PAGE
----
Mud volcanoes are important pathways for CH4 emission from deep buried sediments; however, the importance of gas fluxes have hitherto been neglected in atmospheric source budget considerations. In this study, gas fluxes have been monitored to examine the stability of their chemical compositions and fluxes spatially, and stable C isotopic ratios of CH4 were determined, for several mud volcanoes on land in Taiwan. The major gas components are CH4 (>90%), "air" (i.e. N2 + O2 + Ar, 1-5%) and CO2 (1-5%) and these associated gas fluxes varied slightly at different mud volcanoes in southwestern Taiwan. The Hsiao-kun-shui (HKS) mud volcano emits the highest CH4 concentration (CH4 > 97%). On the other hand, the Chung-lun mud volcano (CL) shows CO2 up to 85%, and much lower CH4 content (<37%). High CH4 content (>90%) with low CO2 (<0.2%) are detected in the mud volcano gases collected in eastern Taiwan. It is suggestive that these gases are mostly of thermogenic origin based on C1 (methane)/C2 (ethane) + C3 (propane) and δ13CCH4 results, with the exception of mud volcanoes situated along the Gu-ting-keng (GTK) anticline axis showing unique biogenic characteristics. Only small CH4 concentration variations, <2%, were detected in four on-site short term field-monitoring experiments, at Yue-shi-jie A, B, Kun-shui-ping and Lo-shan A. Preliminary estimation of CH4 emission fluxes for mud volcanoes on land in Taiwan fall in a range between 980 and 2010 tons annually. If soil diffusion were taken into account, the total amount of mud volcano CH4 could contribute up to 10% of total natural CH4 emissions in Taiwan.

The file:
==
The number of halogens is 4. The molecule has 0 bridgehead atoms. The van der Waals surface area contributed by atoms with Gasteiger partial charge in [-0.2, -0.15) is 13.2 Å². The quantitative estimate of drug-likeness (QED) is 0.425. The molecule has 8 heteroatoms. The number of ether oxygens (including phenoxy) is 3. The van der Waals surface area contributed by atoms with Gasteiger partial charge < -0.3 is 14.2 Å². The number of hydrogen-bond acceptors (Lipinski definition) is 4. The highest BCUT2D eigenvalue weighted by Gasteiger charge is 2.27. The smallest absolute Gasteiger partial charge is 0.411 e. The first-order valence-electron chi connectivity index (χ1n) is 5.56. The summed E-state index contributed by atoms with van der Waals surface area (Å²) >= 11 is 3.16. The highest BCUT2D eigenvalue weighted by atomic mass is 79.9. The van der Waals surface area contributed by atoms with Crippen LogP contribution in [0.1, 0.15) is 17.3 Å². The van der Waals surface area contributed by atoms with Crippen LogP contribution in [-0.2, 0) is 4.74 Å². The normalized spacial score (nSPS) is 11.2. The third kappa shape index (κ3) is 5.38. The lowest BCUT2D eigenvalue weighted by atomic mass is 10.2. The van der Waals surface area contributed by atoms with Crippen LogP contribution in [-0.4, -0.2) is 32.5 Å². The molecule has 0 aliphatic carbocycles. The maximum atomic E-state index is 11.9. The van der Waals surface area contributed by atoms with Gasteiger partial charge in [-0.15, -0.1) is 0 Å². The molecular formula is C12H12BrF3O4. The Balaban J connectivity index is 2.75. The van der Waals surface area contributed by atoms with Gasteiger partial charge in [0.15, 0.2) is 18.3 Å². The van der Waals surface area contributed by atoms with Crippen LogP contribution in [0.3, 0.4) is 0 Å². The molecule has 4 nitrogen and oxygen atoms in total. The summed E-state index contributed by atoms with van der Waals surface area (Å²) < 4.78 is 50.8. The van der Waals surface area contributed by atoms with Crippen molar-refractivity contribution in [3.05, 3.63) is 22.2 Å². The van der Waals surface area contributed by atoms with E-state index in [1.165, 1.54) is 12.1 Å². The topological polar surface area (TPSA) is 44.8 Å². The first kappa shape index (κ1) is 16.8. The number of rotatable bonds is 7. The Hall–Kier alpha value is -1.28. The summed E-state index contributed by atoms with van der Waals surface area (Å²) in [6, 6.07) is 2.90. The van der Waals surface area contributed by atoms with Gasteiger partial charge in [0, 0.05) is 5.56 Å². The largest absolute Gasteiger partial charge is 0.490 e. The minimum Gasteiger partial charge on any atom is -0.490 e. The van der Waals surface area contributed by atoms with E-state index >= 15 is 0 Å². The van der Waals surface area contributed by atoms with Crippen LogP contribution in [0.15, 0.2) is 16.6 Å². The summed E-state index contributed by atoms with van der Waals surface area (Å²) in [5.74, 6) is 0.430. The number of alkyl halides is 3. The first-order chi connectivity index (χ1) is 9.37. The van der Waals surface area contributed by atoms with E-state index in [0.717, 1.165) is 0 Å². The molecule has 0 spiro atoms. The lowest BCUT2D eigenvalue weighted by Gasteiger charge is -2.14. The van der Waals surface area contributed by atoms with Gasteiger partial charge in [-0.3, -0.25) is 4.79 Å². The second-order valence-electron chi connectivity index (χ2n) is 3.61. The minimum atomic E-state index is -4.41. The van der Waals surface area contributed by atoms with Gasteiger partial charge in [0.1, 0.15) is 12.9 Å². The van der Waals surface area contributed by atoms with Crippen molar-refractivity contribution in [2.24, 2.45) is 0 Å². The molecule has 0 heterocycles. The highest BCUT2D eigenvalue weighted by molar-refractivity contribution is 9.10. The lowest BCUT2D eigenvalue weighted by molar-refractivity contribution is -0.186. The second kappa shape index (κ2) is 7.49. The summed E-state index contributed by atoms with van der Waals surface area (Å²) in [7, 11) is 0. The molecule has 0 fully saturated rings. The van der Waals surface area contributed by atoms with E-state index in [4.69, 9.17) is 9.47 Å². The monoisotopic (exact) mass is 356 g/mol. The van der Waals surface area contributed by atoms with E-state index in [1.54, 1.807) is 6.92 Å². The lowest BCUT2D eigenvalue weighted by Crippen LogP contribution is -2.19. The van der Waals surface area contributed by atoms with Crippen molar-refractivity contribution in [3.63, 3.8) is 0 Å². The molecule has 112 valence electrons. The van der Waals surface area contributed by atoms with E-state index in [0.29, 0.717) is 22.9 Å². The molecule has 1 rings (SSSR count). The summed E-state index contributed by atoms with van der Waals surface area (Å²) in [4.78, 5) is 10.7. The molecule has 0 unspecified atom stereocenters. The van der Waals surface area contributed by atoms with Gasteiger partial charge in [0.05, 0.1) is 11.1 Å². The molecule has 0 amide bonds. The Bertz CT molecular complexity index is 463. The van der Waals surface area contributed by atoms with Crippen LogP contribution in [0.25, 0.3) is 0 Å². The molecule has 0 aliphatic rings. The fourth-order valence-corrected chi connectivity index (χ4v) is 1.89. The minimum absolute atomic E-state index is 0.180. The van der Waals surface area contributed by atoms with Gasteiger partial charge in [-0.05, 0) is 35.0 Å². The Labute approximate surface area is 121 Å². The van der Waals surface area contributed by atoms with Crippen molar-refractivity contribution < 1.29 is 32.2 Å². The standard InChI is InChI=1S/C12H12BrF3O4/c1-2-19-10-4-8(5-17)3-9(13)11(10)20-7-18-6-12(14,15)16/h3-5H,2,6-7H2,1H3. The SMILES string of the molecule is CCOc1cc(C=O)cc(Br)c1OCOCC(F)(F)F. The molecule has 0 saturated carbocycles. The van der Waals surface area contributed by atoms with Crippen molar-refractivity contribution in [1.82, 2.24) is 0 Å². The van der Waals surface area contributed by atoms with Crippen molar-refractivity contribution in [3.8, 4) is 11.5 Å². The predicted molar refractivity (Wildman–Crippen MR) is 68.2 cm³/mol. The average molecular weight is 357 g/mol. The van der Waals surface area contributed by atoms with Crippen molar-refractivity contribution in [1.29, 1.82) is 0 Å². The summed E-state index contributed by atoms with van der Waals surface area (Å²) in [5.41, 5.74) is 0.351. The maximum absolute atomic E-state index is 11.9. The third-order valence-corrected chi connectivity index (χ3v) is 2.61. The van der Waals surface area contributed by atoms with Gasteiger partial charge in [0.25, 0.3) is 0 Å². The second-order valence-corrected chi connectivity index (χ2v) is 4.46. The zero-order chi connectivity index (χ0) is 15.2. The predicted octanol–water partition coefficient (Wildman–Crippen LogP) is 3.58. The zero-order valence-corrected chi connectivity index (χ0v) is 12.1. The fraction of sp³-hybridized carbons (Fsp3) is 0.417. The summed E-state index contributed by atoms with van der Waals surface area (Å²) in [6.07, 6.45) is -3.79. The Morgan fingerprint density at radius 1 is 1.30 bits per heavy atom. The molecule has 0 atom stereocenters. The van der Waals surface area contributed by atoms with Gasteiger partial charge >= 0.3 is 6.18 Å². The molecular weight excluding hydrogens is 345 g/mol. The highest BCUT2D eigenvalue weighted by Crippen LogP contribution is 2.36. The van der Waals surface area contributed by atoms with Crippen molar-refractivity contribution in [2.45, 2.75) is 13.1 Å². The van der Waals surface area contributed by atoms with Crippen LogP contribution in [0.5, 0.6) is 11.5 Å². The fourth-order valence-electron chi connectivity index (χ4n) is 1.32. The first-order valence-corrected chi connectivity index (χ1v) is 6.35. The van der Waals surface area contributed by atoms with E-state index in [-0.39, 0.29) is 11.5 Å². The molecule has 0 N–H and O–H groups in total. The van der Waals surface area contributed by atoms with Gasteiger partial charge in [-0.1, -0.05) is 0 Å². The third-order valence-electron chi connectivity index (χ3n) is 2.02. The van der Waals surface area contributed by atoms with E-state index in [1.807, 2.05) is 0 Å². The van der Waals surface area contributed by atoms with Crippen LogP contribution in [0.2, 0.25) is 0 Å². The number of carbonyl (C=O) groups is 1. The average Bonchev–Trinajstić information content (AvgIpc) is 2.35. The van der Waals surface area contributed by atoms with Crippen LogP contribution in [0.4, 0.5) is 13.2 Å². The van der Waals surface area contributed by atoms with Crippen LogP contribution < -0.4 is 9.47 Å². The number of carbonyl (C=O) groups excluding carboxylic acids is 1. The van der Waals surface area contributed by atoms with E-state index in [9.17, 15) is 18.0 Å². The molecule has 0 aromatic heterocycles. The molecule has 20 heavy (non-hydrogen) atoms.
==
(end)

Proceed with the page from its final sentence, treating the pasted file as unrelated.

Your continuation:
All Science Journal Classification (ASJC) codes
- Environmental Chemistry
- Geochemistry and Petrology